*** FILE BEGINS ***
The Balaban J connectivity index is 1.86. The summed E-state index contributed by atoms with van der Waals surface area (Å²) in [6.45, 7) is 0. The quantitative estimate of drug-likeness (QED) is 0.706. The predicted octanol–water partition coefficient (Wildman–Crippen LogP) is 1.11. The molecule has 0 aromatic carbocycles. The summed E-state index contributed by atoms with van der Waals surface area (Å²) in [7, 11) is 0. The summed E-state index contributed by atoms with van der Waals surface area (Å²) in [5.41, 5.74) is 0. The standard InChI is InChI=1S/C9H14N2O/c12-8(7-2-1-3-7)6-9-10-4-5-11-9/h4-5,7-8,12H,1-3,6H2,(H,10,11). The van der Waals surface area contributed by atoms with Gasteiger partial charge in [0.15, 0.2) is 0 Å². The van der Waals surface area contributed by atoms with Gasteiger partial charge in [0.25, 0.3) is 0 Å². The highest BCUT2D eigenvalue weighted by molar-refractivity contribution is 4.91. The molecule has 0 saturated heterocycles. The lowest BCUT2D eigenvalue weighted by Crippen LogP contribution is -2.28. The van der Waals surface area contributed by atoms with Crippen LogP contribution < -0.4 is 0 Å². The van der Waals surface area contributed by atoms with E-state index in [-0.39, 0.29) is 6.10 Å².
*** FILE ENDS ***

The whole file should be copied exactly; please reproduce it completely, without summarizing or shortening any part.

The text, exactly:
The Balaban J connectivity index is 1.86. The summed E-state index contributed by atoms with van der Waals surface area (Å²) in [6.45, 7) is 0. The quantitative estimate of drug-likeness (QED) is 0.706. The predicted octanol–water partition coefficient (Wildman–Crippen LogP) is 1.11. The molecule has 0 aromatic carbocycles. The summed E-state index contributed by atoms with van der Waals surface area (Å²) in [7, 11) is 0. The summed E-state index contributed by atoms with van der Waals surface area (Å²) in [5.41, 5.74) is 0. The standard InChI is InChI=1S/C9H14N2O/c12-8(7-2-1-3-7)6-9-10-4-5-11-9/h4-5,7-8,12H,1-3,6H2,(H,10,11). The van der Waals surface area contributed by atoms with Gasteiger partial charge in [0.15, 0.2) is 0 Å². The van der Waals surface area contributed by atoms with Gasteiger partial charge in [0.25, 0.3) is 0 Å². The highest BCUT2D eigenvalue weighted by molar-refractivity contribution is 4.91. The molecule has 0 saturated heterocycles. The lowest BCUT2D eigenvalue weighted by Crippen LogP contribution is -2.28. The van der Waals surface area contributed by atoms with Crippen LogP contribution < -0.4 is 0 Å². The van der Waals surface area contributed by atoms with E-state index in [-0.39, 0.29) is 6.10 Å².